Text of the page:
Oh, what a weekend. Under the weather for most of it, I still had to get to the high school for quite a spell to ‘assist’ my son Tyler’s robotics club.
Me? Assist a robotics club? I chortle at the idea; I was more of a cheerleader and pizza provider, and while I’m on that, many thanks to Bob Beck at DeNovo’s for helping us with those. They were a much needed boost for the kids’ morale by Monday. Saturday was an eleven hour day and Sunday was long as well.
The kids, mentors and a few parents worked night and day on the robot, getting it ready for the regional competition in Baltimore, and it is a cool piece of hardware. I am a proud Papa, especially when I conjure up the images of our six-year old being dragged on his belly by the beast with a grin from ear to ear.
But the weekend is over and it is time to start thinking about food again.
With my mind on robots and truth be told guitars (a side habit along with the piano), sometimes it is difficult to get back to food. After all, food is probably 75 percent of my waking hours between teaching it, cooking at home and writing about it.
Then there is the blog and website. Sometimes it makes my head spin, but more and more people are approaching me to tell me they like and sometimes dislike the articles, and that is great; it makes it all worth it.
Today we cooked a buffet and offered up an amazingly simple plate of freshly mashed potatoes, fresh broccoli with a butter lemon sauce and sous vide beef with a glace made by Chef Craig, our community volunteer, which was to die for.
Sous Vide, French for “Under Vacuum”, is a cooking method where vacuum packed foods are slow-poached in a carefully controlled water bath. The bath is kept within .1 degree to make sure that is remains safe and controlled.
Pictured is our commercial sous vide setup, and it can be yours for the low, low price of around $1,800 which places it a notch or two out of most people’s price range.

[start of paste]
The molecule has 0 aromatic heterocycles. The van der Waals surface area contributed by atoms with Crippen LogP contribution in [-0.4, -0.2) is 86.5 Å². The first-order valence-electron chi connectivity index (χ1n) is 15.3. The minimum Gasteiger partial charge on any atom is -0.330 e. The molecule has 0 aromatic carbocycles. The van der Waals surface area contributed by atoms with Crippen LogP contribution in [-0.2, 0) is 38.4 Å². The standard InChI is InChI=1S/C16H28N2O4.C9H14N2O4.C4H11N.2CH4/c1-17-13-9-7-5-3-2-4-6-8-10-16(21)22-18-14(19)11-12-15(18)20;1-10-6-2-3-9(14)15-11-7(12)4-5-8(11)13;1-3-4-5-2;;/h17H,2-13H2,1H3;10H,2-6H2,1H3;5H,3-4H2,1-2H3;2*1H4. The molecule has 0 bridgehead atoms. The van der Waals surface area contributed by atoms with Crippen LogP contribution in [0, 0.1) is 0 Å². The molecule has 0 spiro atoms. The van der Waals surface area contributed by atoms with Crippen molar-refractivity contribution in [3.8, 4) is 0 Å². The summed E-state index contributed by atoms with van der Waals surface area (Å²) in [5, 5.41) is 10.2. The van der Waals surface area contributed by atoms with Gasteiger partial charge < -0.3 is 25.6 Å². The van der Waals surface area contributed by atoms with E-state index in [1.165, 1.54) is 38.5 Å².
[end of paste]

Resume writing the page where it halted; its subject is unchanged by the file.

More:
Instead, you can use a home model known as the Sous Vide Supreme (and no, I am not sponsored by them).
Craig owns own and I can attest that the finished product rivals anything from our commercial rig. For around $299 you can buy the Demi I believe and it should be sufficient for normal home-usage.
I know that this is a fairly exclusive recipe as many people won’t have vacuum packers or sous vide cookers, but it is still an important cooking technique to address, so I wanted to point it out.
It works. It is delicious, and from proteins to vegetables, the array of foods that you can cook sous vide will keep you occupied for months. Then, it becomes second nature.
Yes, it’s just as much fun as a high school robotics club!
Sous Vide Steak
My apologies again if this excludes you
1.5# lifter steak or other tough but lean cut
Melted butter, as needed
Olive oil, as needed
S&P to taste
Fresh thyme and rosemary
Slather (good lord I love that word; we heard it when I was working an AIPAC convention a few years ago and it still makes me smile) the steak with the butter and oil and season liberally
Grill the steak on a blazing fire until nicely marked on the outside but still raw on the inside
Vacuum pack the steak and if cooking immediately, place in a 135F water bath (please use an immersion circulator or Sous Vide Supreme for this. Don’t hold me responsible if you decide to try this willy-nilly on the stovetop. Keep it safe)
If you are going to cook it later, chill it in an ice bath immediately to stifle pathogenic growth. This is vital to protect against the rampage of anaerobic germs
If you are ready for cooking, let the steak cook in your sous vide setup for 26 hours
Remove from the bag and slice to serve immediately or chill in an icebath for reheating in the sous vide at a later time
Your tough steak will now eat like butter. This is truly a fabulous cooking method and one you should think about pursuing if you love to cook